“I wanted to talk to you, Kate. Now you are churched, I would have you join me when the court moves to Westminster.”
Her face falls, her chin drops.
“I am not yet ready to leave him …” She glances regretfully toward the cradle.
“I know. I know … but you may never be. It is your duty to be at my side. The court has missed you. We shall not be far away and can ride back at any instant. You know of the plans I have made for the joust. It is to honour our son, our heir. His mother must be present.”
She bites her lip, nods again. “You have worked hard on it. Is everything arranged?”
“Yes.” I let go of her hand and lean back, cross my ankles on a stool as I regale her with the details of the tournament.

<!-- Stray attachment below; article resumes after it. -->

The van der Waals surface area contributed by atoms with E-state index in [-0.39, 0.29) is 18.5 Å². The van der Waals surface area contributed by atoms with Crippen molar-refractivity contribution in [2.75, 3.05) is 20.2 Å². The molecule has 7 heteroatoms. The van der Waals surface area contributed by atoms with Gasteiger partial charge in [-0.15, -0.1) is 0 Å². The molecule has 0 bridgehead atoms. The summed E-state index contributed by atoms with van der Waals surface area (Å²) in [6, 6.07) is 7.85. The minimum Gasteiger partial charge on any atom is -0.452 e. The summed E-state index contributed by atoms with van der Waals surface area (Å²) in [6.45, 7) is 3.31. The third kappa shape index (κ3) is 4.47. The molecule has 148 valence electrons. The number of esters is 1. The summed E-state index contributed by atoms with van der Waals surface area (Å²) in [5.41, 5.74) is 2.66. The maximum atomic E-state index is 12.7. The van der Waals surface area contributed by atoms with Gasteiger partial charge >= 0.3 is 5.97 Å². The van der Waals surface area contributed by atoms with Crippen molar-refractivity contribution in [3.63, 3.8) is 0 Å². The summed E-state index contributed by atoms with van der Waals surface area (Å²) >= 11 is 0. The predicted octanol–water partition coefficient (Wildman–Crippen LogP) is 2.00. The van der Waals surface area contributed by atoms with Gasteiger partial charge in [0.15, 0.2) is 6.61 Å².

“And you, as my queen,” I say when I reach the end of a lengthy list, “are to distribute the prizes. They will love you more than ever now you’ve provided England with an heir.”
She sighs but she knows her duty. “Of course, you are right, Henry. I shall instruct my household to make preparation to leave.”
Now that the months of waiting for the heir to be born are over, it seems no time at all. Both Kate and I would like to spend longer with him, but we can make regular visits. It isn’t as if he is far away.
We travel to Westminster a few days later. Kate turning wistfully in her seat every few moments until Richmond Palace disappears around a bend in the river. Her head lowers, she mangles a kerchief in her hands. It is clear she is fighting tears. One of her women picks up a lute and begins to play a merry tune. I turn away, tap my foot and concentrate my attention on the forthcoming joust.